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(article, Melanie Mesaros)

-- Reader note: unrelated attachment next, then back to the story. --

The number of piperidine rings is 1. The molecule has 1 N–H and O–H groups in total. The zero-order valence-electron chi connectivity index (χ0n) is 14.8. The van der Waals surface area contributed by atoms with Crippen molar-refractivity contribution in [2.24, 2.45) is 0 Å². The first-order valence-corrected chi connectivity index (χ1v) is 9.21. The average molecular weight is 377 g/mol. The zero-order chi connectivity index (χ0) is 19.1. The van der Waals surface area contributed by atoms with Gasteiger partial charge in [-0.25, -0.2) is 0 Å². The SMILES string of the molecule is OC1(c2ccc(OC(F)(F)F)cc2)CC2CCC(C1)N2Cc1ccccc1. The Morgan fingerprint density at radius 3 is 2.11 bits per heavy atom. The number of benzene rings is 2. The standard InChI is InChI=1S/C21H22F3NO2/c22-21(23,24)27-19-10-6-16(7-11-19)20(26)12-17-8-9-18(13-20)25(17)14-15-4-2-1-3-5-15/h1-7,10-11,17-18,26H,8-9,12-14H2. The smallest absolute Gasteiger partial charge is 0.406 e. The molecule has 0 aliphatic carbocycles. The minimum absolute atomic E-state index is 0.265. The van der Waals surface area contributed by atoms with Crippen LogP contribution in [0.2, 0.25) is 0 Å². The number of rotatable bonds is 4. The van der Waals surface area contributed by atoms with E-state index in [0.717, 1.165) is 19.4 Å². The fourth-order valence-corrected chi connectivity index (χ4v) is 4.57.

If you don't already, think twice before handing that striped fruit roll-up or orange mac-and-cheese to your kids. A study published this month in the British medical journal The Lancet found that food additives and food coloring can increase hyperactivity in children. The study followed three sets of children (ages 3, 8, and 9) for six weeks, giving them drinks with artifical colors and such additives as sodium benzoate. Researchers say the dosage was equal to having one or two servings of candy a day; the kids ate an otherwise additive-free diet. A control group was given drinks that looked the same but didn't contain any of the additives. The kids were then evaluated by their teachers, parents, and a computer test. Results? The kids given the drinks with additives showed signs of increased hyperactivity within half an hour of consuming them. [%image feed-image float=right width=250 credit="Photo: iStockphoto/sdgamez"] As the New York Times pointed out, the findings raise new questions about whether warning labels and stricter regulations are needed. It's also possible that some kids are more sensitive to the additives than others. Jim Stevenson, a lead author of the study and a professor at Southampton University, told the AFP news service that it was difficult to pinpoint which additives caused which behaviors, because the kids received a mixed combination of additives. “However, parents should not think that simply taking these additives out of food will prevent all hyperactive disorders," Stevenson said. "We know that many other influences are at work, but this at least is one a child can avoid.” Parents concerned about their kids' hyperactivity can try an elimination diet to figure out whether certain foods might be triggering certain reactions. The medical-advice webpage WebMD suggests starting off with chicken, lamb, bananas, pears, rice, and potatoes — all foods that don't commonly result in reactions. After two weeks, parents can slowly work in other foods and monitor for changes. In addition, the green-living webzine The Daily Green gives a list of additives that might turn up in infant medicines. Nutrition and public-health expert Marion Nestle is also blogging about the debate over additives and hyperactivity: bq. This new study seems well done but again shows large individual differences, so expect the debates to continue. In the meantime, it’s good to remember that color additives go into processed foods to cover up flaws and make them look attractive. Kids don’t need to be eating highly processed foods. The study is another good reason to feed kids plenty of fruits, vegetables, and other minimally processed foods. Finally, if you're just looking for a quick roundup of the entire issue, check out what Slate has pulled together.